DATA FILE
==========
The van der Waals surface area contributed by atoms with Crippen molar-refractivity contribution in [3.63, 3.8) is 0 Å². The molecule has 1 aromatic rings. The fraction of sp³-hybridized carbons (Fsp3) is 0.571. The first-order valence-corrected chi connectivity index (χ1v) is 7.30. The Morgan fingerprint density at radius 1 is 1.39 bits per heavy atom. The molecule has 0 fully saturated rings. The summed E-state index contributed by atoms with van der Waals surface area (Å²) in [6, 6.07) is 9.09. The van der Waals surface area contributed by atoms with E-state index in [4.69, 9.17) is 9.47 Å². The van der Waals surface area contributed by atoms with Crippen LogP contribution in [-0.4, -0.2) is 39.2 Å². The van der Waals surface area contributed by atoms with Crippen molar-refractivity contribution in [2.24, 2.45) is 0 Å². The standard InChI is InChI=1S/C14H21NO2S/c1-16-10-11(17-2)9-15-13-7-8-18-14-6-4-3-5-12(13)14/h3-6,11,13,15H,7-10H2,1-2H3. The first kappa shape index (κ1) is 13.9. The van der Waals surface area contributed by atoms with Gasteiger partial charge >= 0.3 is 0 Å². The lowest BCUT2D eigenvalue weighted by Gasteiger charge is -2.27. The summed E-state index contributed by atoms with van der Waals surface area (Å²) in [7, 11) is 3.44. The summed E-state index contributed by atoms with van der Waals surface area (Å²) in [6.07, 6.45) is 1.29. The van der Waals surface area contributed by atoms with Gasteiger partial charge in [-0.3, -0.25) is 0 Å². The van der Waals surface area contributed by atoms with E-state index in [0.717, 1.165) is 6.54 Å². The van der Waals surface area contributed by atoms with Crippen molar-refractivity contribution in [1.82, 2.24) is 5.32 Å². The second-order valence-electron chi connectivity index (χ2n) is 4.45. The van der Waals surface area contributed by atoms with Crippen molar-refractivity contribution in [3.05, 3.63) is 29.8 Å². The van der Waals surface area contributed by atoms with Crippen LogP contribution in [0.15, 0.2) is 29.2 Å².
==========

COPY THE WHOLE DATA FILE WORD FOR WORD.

The van der Waals surface area contributed by atoms with Crippen molar-refractivity contribution in [3.63, 3.8) is 0 Å². The molecule has 1 aromatic rings. The fraction of sp³-hybridized carbons (Fsp3) is 0.571. The first-order valence-corrected chi connectivity index (χ1v) is 7.30. The Morgan fingerprint density at radius 1 is 1.39 bits per heavy atom. The molecule has 0 fully saturated rings. The summed E-state index contributed by atoms with van der Waals surface area (Å²) in [6, 6.07) is 9.09. The van der Waals surface area contributed by atoms with E-state index in [4.69, 9.17) is 9.47 Å². The van der Waals surface area contributed by atoms with Crippen LogP contribution in [-0.4, -0.2) is 39.2 Å². The van der Waals surface area contributed by atoms with Crippen molar-refractivity contribution in [2.24, 2.45) is 0 Å². The standard InChI is InChI=1S/C14H21NO2S/c1-16-10-11(17-2)9-15-13-7-8-18-14-6-4-3-5-12(13)14/h3-6,11,13,15H,7-10H2,1-2H3. The first kappa shape index (κ1) is 13.9. The van der Waals surface area contributed by atoms with Gasteiger partial charge >= 0.3 is 0 Å². The lowest BCUT2D eigenvalue weighted by Gasteiger charge is -2.27. The summed E-state index contributed by atoms with van der Waals surface area (Å²) in [7, 11) is 3.44. The summed E-state index contributed by atoms with van der Waals surface area (Å²) in [6.07, 6.45) is 1.29. The van der Waals surface area contributed by atoms with Gasteiger partial charge in [-0.3, -0.25) is 0 Å². The van der Waals surface area contributed by atoms with E-state index in [0.717, 1.165) is 6.54 Å². The van der Waals surface area contributed by atoms with Crippen molar-refractivity contribution in [1.82, 2.24) is 5.32 Å². The second-order valence-electron chi connectivity index (χ2n) is 4.45. The van der Waals surface area contributed by atoms with Crippen molar-refractivity contribution in [3.05, 3.63) is 29.8 Å². The van der Waals surface area contributed by atoms with Crippen LogP contribution in [0.15, 0.2) is 29.2 Å².